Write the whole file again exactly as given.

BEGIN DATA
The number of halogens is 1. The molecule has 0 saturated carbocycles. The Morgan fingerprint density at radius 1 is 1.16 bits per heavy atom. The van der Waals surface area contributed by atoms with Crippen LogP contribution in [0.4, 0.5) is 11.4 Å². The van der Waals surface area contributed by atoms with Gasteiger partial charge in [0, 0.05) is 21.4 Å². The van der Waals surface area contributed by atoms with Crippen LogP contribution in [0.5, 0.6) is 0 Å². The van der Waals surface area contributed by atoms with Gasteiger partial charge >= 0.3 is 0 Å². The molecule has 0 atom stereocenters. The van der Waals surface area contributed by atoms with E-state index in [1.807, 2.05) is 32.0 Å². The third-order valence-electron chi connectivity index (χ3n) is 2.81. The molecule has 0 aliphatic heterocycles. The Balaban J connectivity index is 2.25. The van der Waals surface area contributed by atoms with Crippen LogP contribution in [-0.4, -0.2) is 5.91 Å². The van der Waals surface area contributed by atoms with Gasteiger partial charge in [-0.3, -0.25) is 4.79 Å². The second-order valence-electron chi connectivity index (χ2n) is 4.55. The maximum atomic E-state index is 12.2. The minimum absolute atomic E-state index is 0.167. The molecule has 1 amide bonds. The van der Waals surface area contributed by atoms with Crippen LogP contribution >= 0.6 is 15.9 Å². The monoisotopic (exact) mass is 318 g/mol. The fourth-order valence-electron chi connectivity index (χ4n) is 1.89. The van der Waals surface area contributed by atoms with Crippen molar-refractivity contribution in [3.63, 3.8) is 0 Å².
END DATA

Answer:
The number of halogens is 1. The molecule has 0 saturated carbocycles. The Morgan fingerprint density at radius 1 is 1.16 bits per heavy atom. The van der Waals surface area contributed by atoms with Crippen LogP contribution in [0.4, 0.5) is 11.4 Å². The van der Waals surface area contributed by atoms with Gasteiger partial charge in [0, 0.05) is 21.4 Å². The van der Waals surface area contributed by atoms with Crippen LogP contribution in [0.5, 0.6) is 0 Å². The van der Waals surface area contributed by atoms with Gasteiger partial charge >= 0.3 is 0 Å². The molecule has 0 atom stereocenters. The van der Waals surface area contributed by atoms with E-state index in [1.807, 2.05) is 32.0 Å². The third-order valence-electron chi connectivity index (χ3n) is 2.81. The molecule has 0 aliphatic heterocycles. The Balaban J connectivity index is 2.25. The van der Waals surface area contributed by atoms with Crippen LogP contribution in [-0.4, -0.2) is 5.91 Å². The van der Waals surface area contributed by atoms with Gasteiger partial charge in [-0.3, -0.25) is 4.79 Å². The second-order valence-electron chi connectivity index (χ2n) is 4.55. The maximum atomic E-state index is 12.2. The minimum absolute atomic E-state index is 0.167. The molecule has 1 amide bonds. The van der Waals surface area contributed by atoms with Crippen LogP contribution >= 0.6 is 15.9 Å². The monoisotopic (exact) mass is 318 g/mol. The fourth-order valence-electron chi connectivity index (χ4n) is 1.89. The van der Waals surface area contributed by atoms with Crippen molar-refractivity contribution in [3.63, 3.8) is 0 Å².